After today’s state elections in two Australian states, the center-left Australian Labor Party has lost power after 16 years in Tasmania and it may yet still lose power in South Australia, where the race remains too close to call.
If Labor hangs onto government in South Australia under premier Jay Weatherill, he’ll be the last Labor premier left standing in any Australian state, capping a catastrophic electoral run — just six years ago, Labor controlled the government in every Australian state. If the center-right Liberal Party emerges victorious in South Australia, Labor will control no state governments (though it remains in power in the Australian Capital Territory of Canberra).
In Tasmania, where Labor was believed to have had a better chance of hanging onto power, premier Lara Giddings lost her bid to win a fifth consecutive Labor government. With around 80% of the vote counted, Labor had won just 27% of the vote and six of the Tasmanian House of Representative’s 25 seats. The Liberal Party, under the leadership of Will Hodgman, who is set to become Tasmania’s new premier, will win at least 14 seats.
In South Australia, however, Weatherill could still remain premier, given the tight margin. Labor has lost ground, but not nearly as much as expected, and it’s been to the benefit of not only the Liberals, but also the South Australian Green Party. Going into today’s election, Labor controlled 26 seats in the 47-member House of Representatives (the lower house of the South Australian parliament), the Liberals controlled 18 and independents controlled three. As the final votes are counted, Labor now has 23 seats, Liberals hold 22 seats, and two independents seem increasingly likely to determine who will form the next government.
A conservative Liberal/National Coalition government under prime minister Tony Abbott swept into power last September at the national level, ending six years of rocky Labor government marked by infighting between supporters of prime ministers Kevin Rudd and Julia Gillard. Rudd initially brought Labor to power in 2007, but his Labor caucus pushed him out of office in favor of Gillard in 2010. Shortly before last year’s election and facing a landslide defeat under Gillard, the Labor caucus turned back to Rudd, who served as prime minister again for the final three months of Labor’s government. Both Rudd and Gillard have retired from politics, and former financial services minister Bill Shorten was elected Labor’s new national leader in October.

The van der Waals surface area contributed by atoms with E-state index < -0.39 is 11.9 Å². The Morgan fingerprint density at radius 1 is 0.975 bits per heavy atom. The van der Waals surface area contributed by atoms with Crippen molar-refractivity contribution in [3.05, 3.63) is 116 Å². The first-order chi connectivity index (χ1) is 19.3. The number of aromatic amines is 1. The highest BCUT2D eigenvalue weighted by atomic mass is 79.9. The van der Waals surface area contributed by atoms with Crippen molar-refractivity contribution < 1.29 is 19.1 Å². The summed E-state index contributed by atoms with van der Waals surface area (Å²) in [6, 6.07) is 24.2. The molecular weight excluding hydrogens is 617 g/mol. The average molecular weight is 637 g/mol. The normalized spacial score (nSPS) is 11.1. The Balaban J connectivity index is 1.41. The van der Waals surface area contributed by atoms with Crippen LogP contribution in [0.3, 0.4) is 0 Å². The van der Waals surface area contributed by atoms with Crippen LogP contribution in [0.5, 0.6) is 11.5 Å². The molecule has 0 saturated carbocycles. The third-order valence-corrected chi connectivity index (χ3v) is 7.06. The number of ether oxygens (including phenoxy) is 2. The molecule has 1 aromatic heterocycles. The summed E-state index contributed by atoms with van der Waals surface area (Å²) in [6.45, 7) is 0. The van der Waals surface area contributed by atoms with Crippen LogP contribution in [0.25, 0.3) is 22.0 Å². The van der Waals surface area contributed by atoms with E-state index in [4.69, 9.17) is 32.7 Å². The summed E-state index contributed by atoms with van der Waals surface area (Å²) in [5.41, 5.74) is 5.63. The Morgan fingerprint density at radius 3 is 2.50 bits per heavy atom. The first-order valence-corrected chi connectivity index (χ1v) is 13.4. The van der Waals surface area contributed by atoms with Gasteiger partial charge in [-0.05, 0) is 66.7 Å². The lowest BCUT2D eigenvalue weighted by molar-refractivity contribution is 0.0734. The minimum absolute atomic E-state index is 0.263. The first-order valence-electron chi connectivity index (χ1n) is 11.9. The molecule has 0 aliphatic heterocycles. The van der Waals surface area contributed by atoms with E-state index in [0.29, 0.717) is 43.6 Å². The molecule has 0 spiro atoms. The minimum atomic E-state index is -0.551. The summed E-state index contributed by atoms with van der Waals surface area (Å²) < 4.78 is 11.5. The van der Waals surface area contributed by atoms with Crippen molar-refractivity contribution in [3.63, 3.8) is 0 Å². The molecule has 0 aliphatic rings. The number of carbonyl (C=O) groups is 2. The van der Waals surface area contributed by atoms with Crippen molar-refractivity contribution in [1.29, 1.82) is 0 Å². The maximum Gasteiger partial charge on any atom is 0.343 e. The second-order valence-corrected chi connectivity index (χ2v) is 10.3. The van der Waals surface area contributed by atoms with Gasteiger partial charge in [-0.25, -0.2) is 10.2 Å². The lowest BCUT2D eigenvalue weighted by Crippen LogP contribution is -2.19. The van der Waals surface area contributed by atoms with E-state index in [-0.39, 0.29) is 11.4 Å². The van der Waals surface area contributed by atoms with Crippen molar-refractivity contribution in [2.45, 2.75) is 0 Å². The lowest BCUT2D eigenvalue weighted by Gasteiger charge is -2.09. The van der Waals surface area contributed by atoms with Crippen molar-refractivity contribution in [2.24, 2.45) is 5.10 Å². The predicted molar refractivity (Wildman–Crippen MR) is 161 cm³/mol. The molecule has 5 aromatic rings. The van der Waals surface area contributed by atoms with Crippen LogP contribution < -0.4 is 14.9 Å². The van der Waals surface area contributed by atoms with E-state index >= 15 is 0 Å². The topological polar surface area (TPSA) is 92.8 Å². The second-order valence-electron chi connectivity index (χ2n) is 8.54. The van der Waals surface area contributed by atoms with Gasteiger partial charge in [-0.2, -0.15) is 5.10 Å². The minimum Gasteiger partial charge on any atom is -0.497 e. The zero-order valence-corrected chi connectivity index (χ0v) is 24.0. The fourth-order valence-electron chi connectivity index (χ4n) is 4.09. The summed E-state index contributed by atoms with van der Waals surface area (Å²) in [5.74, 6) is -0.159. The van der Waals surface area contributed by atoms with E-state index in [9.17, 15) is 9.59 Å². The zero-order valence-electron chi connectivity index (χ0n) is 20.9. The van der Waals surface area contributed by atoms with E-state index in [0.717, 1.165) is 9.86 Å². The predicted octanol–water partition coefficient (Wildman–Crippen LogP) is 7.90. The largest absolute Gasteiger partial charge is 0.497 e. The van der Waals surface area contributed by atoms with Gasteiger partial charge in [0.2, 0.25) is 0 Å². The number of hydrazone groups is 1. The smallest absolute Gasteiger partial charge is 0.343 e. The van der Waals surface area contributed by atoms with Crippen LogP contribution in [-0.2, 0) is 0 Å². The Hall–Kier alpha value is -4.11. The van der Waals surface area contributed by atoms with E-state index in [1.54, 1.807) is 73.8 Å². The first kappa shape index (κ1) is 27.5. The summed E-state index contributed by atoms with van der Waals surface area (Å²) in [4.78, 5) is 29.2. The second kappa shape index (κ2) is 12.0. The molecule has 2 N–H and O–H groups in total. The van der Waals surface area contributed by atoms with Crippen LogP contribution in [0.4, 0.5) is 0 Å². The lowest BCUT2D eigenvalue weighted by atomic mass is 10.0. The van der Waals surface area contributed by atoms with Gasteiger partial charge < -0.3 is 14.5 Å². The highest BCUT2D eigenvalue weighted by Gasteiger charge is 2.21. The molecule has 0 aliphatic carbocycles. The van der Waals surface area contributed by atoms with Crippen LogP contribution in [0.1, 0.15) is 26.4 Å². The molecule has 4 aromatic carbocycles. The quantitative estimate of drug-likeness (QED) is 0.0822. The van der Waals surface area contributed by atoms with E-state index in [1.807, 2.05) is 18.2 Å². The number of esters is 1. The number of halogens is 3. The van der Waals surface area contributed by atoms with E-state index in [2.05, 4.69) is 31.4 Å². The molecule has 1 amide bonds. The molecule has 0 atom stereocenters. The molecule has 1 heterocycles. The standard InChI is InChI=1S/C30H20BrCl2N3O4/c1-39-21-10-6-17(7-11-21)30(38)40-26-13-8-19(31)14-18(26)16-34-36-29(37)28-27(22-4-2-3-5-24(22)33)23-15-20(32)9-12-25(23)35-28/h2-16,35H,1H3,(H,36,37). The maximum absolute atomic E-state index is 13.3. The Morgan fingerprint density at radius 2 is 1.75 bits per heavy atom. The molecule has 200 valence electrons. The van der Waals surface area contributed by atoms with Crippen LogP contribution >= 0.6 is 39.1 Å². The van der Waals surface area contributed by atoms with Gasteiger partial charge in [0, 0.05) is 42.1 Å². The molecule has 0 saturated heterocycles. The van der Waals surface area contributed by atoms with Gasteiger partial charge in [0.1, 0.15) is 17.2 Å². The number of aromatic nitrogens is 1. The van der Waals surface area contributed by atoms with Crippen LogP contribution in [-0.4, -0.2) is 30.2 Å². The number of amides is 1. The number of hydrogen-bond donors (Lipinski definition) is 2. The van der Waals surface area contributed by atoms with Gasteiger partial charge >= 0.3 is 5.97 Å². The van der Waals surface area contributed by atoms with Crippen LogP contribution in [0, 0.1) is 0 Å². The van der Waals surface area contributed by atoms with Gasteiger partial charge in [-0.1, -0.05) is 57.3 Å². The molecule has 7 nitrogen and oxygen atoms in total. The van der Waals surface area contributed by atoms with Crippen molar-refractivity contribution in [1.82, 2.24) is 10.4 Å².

State-level setbacks have become something of a gruesome spring ritual for Labor over the past few years:
- In March 2011, the Liberal/National Coalition won a landslide victory in Australia’s largest state, New South Wales, bringing Barry O’Farrell to power after 16 years of Labor government. Labor suffered a 16.4% swing from the prior election, setting a postwar record for the largest swing against an incumbent government, and lost 32 of its 52 seats in the NSW legislative assembly.
- In March 2012, the Labor government in Queensland suffered a similar fate, despite having won the previous eight consecutive state elections. On a 15.59% swing, Labor lost 44 seats in the Queensland legislative assembly, leaving the party with a seven-member caucus as the opposition to the Liberal National Party government headed by Campbell Newman (Outgoing Labor premier Anna Bligh not only stepped down as the state party, but resigned from the state assembly altogether).
- In March 2013, Western Australian premier Colin Barnett won a Liberal majority government for the first time in nearly 20 years, taking 31 out of 59 seats in the legislative assembly in Perth, extending the minority government that he formed in 2008, though Labor didn’t suffer the same kind of losses in Western Australia as it did in NSW and Queensland.
Labor’s state-level annihilation is now so complete that it’s worth wondering if the pendulum might start swinging back to the party soon, starting with the November 29 election scheduled in Victoria, the second-most populous state in Australia.
Ted Baillieu led the Coalition to a narrow one-seat majority in the 88-seat Victorian legislative assembly (and a one-seat majority in the upper house, the 40-seat legislative council) in the November 2010 election in what has typically been the most Labor-friendly state in Australia.
Baillieu resigned as premier in March 2013, however, following the release of secret tape recordings implicating Baillieu’s government in corrupt dealings. Former racing minister Denis Napthine, who succeeded Ballieu, will lead the Coalition into the 2014 elections, and polls show that Labor has a decent shot of retaking Victoria’s government.
So while Abbott and the Coalition may be enjoying the prospect of a clean-sweep of Australia’s state-level government, it could be incredibly fleeting.